1/25/1993 - 8/15/1993
Organizing institution: The Fralin Museum of Art at the University of Virginia
An exhibition of African masks, headdresses, and sculptures selected to exemplify African aesthetic and moral principles. The exhibition focuses on African artistic principles evidenced in objects created for a variety of ritual purposes and expressing different symbolic meanings.
African artifacts have generally been exhibited with reference only to cultural context and use. In view of recent studies of African aesthetic principles and related moral and religious values, there is good reason to emphasize the formal aesthetic aspects of the objects and the moral and religious ideas they express. African aesthetics generally has a moral basis, as indicated by the fact that in many African languages the same word means "beautiful" and "good." It is consistent with the use and meaning of African art that it should be both beautiful and good, because it is intended not only to please the eye but to uphold moral values. The ethical and religious basis of African art may explain why the principal subject is the human figure; African art often appears in ritual contexts that deal with the vital moral and spiritual concerns of the human condition.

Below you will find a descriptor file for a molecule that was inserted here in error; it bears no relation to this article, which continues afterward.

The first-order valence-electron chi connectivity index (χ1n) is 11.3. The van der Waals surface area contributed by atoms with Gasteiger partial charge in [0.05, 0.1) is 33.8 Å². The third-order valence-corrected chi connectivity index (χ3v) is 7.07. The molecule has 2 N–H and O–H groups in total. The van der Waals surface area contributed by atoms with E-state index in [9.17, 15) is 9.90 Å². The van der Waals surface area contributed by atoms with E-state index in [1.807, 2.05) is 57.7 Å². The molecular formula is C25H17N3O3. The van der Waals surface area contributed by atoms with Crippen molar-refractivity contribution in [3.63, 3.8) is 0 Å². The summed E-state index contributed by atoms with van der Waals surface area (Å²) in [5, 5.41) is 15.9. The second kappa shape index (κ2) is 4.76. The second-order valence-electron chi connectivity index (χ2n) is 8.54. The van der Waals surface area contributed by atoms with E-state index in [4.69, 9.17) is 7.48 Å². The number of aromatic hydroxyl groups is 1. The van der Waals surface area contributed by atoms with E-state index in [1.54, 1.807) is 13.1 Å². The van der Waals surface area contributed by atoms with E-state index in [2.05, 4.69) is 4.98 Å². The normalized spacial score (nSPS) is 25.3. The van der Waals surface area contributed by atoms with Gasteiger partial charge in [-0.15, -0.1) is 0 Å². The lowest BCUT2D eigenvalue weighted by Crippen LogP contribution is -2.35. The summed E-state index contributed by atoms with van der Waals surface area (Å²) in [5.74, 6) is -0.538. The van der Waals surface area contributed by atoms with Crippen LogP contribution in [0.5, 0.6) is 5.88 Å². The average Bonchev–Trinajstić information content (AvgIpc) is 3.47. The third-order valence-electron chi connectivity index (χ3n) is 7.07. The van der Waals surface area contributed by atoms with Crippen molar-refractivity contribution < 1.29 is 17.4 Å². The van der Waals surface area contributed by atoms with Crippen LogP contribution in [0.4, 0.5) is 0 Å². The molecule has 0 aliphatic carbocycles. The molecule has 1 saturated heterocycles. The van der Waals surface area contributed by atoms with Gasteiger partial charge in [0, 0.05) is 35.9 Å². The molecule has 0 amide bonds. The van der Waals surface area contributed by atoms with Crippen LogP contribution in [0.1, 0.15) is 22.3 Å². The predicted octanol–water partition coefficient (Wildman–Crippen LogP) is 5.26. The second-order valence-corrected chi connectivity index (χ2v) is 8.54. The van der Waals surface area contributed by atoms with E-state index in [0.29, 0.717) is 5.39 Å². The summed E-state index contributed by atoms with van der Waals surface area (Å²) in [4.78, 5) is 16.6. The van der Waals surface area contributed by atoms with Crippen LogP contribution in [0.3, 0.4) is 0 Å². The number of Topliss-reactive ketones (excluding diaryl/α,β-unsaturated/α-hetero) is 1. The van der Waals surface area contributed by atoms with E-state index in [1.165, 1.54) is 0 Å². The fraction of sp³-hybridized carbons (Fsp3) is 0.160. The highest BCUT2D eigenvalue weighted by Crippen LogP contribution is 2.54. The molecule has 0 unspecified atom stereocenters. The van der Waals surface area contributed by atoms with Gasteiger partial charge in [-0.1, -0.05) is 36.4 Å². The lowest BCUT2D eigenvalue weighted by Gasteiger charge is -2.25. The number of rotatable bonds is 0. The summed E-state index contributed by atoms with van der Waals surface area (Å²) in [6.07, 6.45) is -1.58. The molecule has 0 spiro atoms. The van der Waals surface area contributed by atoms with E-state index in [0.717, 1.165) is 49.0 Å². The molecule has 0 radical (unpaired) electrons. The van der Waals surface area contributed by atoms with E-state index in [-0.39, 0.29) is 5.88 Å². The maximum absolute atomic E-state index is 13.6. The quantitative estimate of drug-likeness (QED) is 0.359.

It is important, furthermore, to display most African sculpture, especially masks and headdresses, in the round at about eye level, because this is how they are seen on the heads of dancers. African carvers try to make masks and headdresses appear visually interesting and to show different aspects as the dancer revolves before the people.
The objects selected for this exhibit were chosen both to exemplify African aesthetic and moral principles and to display some of the finest pieces in the Bayly's large collection. Most of the pieces in the exhibit come from West African societies.